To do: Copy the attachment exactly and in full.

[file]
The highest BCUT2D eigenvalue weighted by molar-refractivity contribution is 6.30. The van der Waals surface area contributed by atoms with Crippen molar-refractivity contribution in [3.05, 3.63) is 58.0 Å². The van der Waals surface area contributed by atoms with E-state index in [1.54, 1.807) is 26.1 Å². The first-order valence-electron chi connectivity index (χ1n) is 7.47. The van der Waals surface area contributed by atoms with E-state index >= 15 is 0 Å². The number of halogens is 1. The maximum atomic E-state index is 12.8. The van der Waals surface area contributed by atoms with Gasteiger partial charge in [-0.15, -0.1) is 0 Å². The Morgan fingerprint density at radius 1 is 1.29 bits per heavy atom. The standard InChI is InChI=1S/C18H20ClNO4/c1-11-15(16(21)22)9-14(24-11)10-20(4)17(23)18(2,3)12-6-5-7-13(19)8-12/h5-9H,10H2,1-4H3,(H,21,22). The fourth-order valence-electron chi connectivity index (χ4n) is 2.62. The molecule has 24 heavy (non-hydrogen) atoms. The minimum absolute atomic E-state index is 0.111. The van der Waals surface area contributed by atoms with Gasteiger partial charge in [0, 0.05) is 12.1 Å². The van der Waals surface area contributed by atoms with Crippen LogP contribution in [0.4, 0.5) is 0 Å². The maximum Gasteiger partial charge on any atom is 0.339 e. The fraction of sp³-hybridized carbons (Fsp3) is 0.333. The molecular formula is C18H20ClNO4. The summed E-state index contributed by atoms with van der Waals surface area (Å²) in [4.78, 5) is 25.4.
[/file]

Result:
The highest BCUT2D eigenvalue weighted by molar-refractivity contribution is 6.30. The van der Waals surface area contributed by atoms with Crippen molar-refractivity contribution in [3.05, 3.63) is 58.0 Å². The van der Waals surface area contributed by atoms with E-state index in [1.54, 1.807) is 26.1 Å². The first-order valence-electron chi connectivity index (χ1n) is 7.47. The van der Waals surface area contributed by atoms with E-state index >= 15 is 0 Å². The number of halogens is 1. The maximum atomic E-state index is 12.8. The van der Waals surface area contributed by atoms with Gasteiger partial charge in [-0.15, -0.1) is 0 Å². The Morgan fingerprint density at radius 1 is 1.29 bits per heavy atom. The standard InChI is InChI=1S/C18H20ClNO4/c1-11-15(16(21)22)9-14(24-11)10-20(4)17(23)18(2,3)12-6-5-7-13(19)8-12/h5-9H,10H2,1-4H3,(H,21,22). The fourth-order valence-electron chi connectivity index (χ4n) is 2.62. The molecule has 24 heavy (non-hydrogen) atoms. The minimum absolute atomic E-state index is 0.111. The van der Waals surface area contributed by atoms with Gasteiger partial charge in [0, 0.05) is 12.1 Å². The van der Waals surface area contributed by atoms with Crippen LogP contribution in [0.4, 0.5) is 0 Å². The maximum Gasteiger partial charge on any atom is 0.339 e. The fraction of sp³-hybridized carbons (Fsp3) is 0.333. The molecular formula is C18H20ClNO4. The summed E-state index contributed by atoms with van der Waals surface area (Å²) in [4.78, 5) is 25.4.